| Geological formation|
| Bajo de la Carpa Formation|
The Anacleto Formation is a geologic formation with outcroppings in the Argentine Patagonian provinces of Mendoza, Río Negro, and Neuquén. It is the youngest formation within the Neuquén Group and belongs to the Río Colorado Subgroup. Formerly that subgroup was treated as a formation, and the Anacleto Formation was known as the Anacleto Member.
The type locality of this formation lies 40 kilometers west of the city of Neuquén. At its base, the Anacleto Formation conformably overlies the Bajo de la Carpa Formation, also of the Río Colorado Subgroup, and it is in turn unconformably overlain by the Allen Formation of the younger Malargüe Group.
The Anacleto Formation varies between 60 and 90 meters thick, and consists mainly of claystones and mudstones, purple and dark red in color, of fluvial origin. Geodes are often found scattered throughout this formation.
Anacleto Formation Wikipedia
Period: Late Cretaceous
Faunal stage: early Campanian
Absolute Age: ~83 to ~78 mya
Nests of dinosaur eggs, many with preserved embryos inside, have been discovered in large quantities at the famous Auca Mahuevo locality, and have been attributed to titanosaurs.
Known from bones found in the Anacleto Formation are:Aerosteon
several species of lizards
a peirosaurid metasuchian (Gasparinisuchus)
an ornithopod (Gasparinisaura)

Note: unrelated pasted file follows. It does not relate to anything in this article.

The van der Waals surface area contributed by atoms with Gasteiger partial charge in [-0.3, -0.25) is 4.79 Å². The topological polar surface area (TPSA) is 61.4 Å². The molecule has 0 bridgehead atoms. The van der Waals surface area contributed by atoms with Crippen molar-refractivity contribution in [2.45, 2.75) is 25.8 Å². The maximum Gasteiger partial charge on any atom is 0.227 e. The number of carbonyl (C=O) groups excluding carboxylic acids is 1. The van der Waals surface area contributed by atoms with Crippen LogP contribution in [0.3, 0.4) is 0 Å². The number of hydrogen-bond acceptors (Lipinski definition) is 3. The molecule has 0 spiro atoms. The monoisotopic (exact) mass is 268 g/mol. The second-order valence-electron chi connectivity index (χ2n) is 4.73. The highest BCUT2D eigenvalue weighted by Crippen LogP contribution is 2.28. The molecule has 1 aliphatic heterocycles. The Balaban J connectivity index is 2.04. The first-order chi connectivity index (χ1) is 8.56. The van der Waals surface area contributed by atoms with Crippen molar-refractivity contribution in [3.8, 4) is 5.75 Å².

titanosaurian sauropods (Antarctosaurus wichmannianus, Pellegrinisaurus, Barrosasaurus)
ceratosaurian theropods (Abelisaurus, Aucasaurus)
some other theropod remains
several species of mammals
The oldest known unequivocal bird footprints from South America were also discovered in the Anacleto Formation. The small footprints were tentatively assigned to the ichnogenus Aquatilavipes and might have been produced by Patagopteryx (whose fossils were only found in the Bajo de la Carpa Formation however) or some unknown wader-like bird; they lack a hind toe. Ignotornis refers to similar footprints made by larger birds with a small hind toe; they might have been left by Neuquenornis, but this is also only known from the Bajo de la Carpa Formation. Footprints of these two ichnogenera have also been found elsewhere, but it must be understood that assignment to the same ichnogenus does not imply a close relatedness of the organisms that produced these traces, only a similar morphology.
Even smaller and somewhat unusual footprints assigned to Barrosopus are only known from the Anacleto Formation. They were almost certainly made by some tiny theropod, but whether this was a bird is not quite clear: the innermost front toes of the animal leaving these tracks attached in a position higher than the others. In that, and in their dimensions, they are a very close match for the odd-footed enantiornithine bird Yungavolucris brevipedalis, but this is only known from the Maastrichtian Lecho Formation which is some 10 million years younger.